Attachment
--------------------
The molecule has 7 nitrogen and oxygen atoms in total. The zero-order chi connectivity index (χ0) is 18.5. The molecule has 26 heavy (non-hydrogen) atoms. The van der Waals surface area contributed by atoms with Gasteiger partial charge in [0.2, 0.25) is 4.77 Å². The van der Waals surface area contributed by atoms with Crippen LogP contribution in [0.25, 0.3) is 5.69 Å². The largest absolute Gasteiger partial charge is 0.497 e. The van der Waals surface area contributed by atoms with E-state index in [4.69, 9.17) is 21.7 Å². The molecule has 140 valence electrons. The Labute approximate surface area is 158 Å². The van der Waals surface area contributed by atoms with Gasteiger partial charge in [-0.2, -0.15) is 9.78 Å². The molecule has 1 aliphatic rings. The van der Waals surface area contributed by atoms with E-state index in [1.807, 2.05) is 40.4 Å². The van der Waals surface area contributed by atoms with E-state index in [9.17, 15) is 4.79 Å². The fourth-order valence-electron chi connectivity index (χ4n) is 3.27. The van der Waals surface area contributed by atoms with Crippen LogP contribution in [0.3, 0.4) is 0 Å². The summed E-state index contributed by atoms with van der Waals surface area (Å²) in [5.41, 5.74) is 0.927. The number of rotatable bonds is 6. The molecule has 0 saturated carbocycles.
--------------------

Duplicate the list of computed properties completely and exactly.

The molecule has 7 nitrogen and oxygen atoms in total. The zero-order chi connectivity index (χ0) is 18.5. The molecule has 26 heavy (non-hydrogen) atoms. The van der Waals surface area contributed by atoms with Gasteiger partial charge in [0.2, 0.25) is 4.77 Å². The van der Waals surface area contributed by atoms with Crippen LogP contribution in [0.25, 0.3) is 5.69 Å². The largest absolute Gasteiger partial charge is 0.497 e. The van der Waals surface area contributed by atoms with E-state index in [4.69, 9.17) is 21.7 Å². The molecule has 140 valence electrons. The Labute approximate surface area is 158 Å². The van der Waals surface area contributed by atoms with Gasteiger partial charge in [-0.2, -0.15) is 9.78 Å². The molecule has 1 aliphatic rings. The van der Waals surface area contributed by atoms with E-state index in [1.807, 2.05) is 40.4 Å². The van der Waals surface area contributed by atoms with E-state index in [9.17, 15) is 4.79 Å². The fourth-order valence-electron chi connectivity index (χ4n) is 3.27. The van der Waals surface area contributed by atoms with Crippen LogP contribution in [0.3, 0.4) is 0 Å². The summed E-state index contributed by atoms with van der Waals surface area (Å²) in [5.41, 5.74) is 0.927. The number of rotatable bonds is 6. The molecule has 0 saturated carbocycles.